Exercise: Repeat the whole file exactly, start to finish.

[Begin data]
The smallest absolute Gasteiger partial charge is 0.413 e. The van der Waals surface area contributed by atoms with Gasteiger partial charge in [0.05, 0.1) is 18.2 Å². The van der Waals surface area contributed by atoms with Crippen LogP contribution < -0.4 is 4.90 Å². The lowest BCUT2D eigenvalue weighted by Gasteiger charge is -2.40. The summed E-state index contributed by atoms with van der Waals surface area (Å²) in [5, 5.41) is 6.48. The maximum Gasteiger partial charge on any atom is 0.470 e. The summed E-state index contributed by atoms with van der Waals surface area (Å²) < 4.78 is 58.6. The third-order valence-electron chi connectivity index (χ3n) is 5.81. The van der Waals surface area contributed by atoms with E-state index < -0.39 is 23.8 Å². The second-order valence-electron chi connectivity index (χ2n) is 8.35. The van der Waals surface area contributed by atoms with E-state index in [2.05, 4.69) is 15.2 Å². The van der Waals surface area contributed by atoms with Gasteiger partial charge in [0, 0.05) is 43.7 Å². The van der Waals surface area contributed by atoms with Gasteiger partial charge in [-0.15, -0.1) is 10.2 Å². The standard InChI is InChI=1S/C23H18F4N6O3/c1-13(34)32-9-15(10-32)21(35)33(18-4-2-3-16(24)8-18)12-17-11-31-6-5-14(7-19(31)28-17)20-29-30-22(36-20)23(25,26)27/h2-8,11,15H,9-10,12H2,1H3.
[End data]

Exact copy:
The smallest absolute Gasteiger partial charge is 0.413 e. The van der Waals surface area contributed by atoms with Gasteiger partial charge in [0.05, 0.1) is 18.2 Å². The van der Waals surface area contributed by atoms with Crippen LogP contribution < -0.4 is 4.90 Å². The lowest BCUT2D eigenvalue weighted by Gasteiger charge is -2.40. The summed E-state index contributed by atoms with van der Waals surface area (Å²) in [5, 5.41) is 6.48. The maximum Gasteiger partial charge on any atom is 0.470 e. The summed E-state index contributed by atoms with van der Waals surface area (Å²) < 4.78 is 58.6. The third-order valence-electron chi connectivity index (χ3n) is 5.81. The van der Waals surface area contributed by atoms with E-state index < -0.39 is 23.8 Å². The second-order valence-electron chi connectivity index (χ2n) is 8.35. The van der Waals surface area contributed by atoms with E-state index in [2.05, 4.69) is 15.2 Å². The van der Waals surface area contributed by atoms with Gasteiger partial charge in [0, 0.05) is 43.7 Å². The van der Waals surface area contributed by atoms with Gasteiger partial charge in [-0.15, -0.1) is 10.2 Å². The standard InChI is InChI=1S/C23H18F4N6O3/c1-13(34)32-9-15(10-32)21(35)33(18-4-2-3-16(24)8-18)12-17-11-31-6-5-14(7-19(31)28-17)20-29-30-22(36-20)23(25,26)27/h2-8,11,15H,9-10,12H2,1H3.